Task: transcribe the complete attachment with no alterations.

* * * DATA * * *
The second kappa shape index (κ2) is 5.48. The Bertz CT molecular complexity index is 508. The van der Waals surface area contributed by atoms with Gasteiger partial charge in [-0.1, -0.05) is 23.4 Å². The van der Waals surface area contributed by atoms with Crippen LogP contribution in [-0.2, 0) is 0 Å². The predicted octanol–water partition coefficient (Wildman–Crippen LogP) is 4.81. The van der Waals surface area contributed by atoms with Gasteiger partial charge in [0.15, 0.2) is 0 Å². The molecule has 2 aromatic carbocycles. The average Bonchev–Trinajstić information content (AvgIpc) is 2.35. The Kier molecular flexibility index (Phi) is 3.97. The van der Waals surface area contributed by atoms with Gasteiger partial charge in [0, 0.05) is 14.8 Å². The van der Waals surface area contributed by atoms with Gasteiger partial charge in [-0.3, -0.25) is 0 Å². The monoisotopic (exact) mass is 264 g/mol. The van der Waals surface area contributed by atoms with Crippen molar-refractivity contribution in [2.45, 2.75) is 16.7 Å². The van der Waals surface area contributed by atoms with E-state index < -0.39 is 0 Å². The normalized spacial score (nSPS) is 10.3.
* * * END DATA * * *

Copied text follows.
The second kappa shape index (κ2) is 5.48. The Bertz CT molecular complexity index is 508. The van der Waals surface area contributed by atoms with Gasteiger partial charge in [-0.1, -0.05) is 23.4 Å². The van der Waals surface area contributed by atoms with Crippen LogP contribution in [-0.2, 0) is 0 Å². The predicted octanol–water partition coefficient (Wildman–Crippen LogP) is 4.81. The van der Waals surface area contributed by atoms with Gasteiger partial charge in [0.15, 0.2) is 0 Å². The molecule has 2 aromatic carbocycles. The average Bonchev–Trinajstić information content (AvgIpc) is 2.35. The Kier molecular flexibility index (Phi) is 3.97. The van der Waals surface area contributed by atoms with Gasteiger partial charge in [0, 0.05) is 14.8 Å². The van der Waals surface area contributed by atoms with Gasteiger partial charge in [-0.3, -0.25) is 0 Å². The monoisotopic (exact) mass is 264 g/mol. The van der Waals surface area contributed by atoms with Crippen molar-refractivity contribution in [2.45, 2.75) is 16.7 Å². The van der Waals surface area contributed by atoms with E-state index < -0.39 is 0 Å². The normalized spacial score (nSPS) is 10.3.